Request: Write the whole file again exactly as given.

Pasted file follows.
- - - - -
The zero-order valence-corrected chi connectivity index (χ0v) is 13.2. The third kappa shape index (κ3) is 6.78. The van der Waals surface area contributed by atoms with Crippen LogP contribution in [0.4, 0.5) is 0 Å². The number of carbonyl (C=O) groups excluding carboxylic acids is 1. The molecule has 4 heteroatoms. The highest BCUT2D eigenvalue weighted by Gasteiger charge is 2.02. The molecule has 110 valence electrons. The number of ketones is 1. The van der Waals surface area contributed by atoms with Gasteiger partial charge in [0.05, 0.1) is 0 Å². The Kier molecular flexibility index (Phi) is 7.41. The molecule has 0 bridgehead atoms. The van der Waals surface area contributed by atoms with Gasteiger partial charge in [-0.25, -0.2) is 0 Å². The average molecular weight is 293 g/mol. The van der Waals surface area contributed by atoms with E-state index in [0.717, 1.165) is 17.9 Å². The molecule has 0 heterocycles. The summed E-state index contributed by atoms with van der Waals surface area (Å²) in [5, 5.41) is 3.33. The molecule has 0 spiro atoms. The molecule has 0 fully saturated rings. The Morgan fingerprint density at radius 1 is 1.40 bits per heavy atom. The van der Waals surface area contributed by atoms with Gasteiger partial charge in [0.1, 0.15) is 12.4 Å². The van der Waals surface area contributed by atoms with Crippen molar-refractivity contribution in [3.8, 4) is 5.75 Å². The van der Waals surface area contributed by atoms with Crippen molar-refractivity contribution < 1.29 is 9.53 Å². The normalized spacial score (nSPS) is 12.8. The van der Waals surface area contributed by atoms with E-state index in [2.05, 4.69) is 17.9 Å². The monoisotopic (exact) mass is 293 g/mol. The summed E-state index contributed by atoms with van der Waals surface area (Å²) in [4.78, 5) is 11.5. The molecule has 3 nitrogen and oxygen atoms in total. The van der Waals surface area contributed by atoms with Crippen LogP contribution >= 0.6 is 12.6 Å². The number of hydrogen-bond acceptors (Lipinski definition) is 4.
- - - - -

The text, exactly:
The zero-order valence-corrected chi connectivity index (χ0v) is 13.2. The third kappa shape index (κ3) is 6.78. The van der Waals surface area contributed by atoms with Crippen LogP contribution in [0.4, 0.5) is 0 Å². The number of carbonyl (C=O) groups excluding carboxylic acids is 1. The molecule has 4 heteroatoms. The highest BCUT2D eigenvalue weighted by Gasteiger charge is 2.02. The molecule has 110 valence electrons. The number of ketones is 1. The van der Waals surface area contributed by atoms with Gasteiger partial charge in [0.05, 0.1) is 0 Å². The Kier molecular flexibility index (Phi) is 7.41. The molecule has 0 bridgehead atoms. The van der Waals surface area contributed by atoms with Gasteiger partial charge in [-0.25, -0.2) is 0 Å². The average molecular weight is 293 g/mol. The van der Waals surface area contributed by atoms with E-state index in [0.717, 1.165) is 17.9 Å². The molecule has 0 heterocycles. The summed E-state index contributed by atoms with van der Waals surface area (Å²) in [5, 5.41) is 3.33. The molecule has 0 spiro atoms. The molecule has 0 fully saturated rings. The Morgan fingerprint density at radius 1 is 1.40 bits per heavy atom. The van der Waals surface area contributed by atoms with Gasteiger partial charge in [0.1, 0.15) is 12.4 Å². The van der Waals surface area contributed by atoms with Crippen molar-refractivity contribution in [3.8, 4) is 5.75 Å². The van der Waals surface area contributed by atoms with Crippen molar-refractivity contribution < 1.29 is 9.53 Å². The normalized spacial score (nSPS) is 12.8. The van der Waals surface area contributed by atoms with E-state index in [2.05, 4.69) is 17.9 Å². The monoisotopic (exact) mass is 293 g/mol. The summed E-state index contributed by atoms with van der Waals surface area (Å²) in [4.78, 5) is 11.5. The molecule has 3 nitrogen and oxygen atoms in total. The van der Waals surface area contributed by atoms with Crippen LogP contribution >= 0.6 is 12.6 Å². The number of hydrogen-bond acceptors (Lipinski definition) is 4.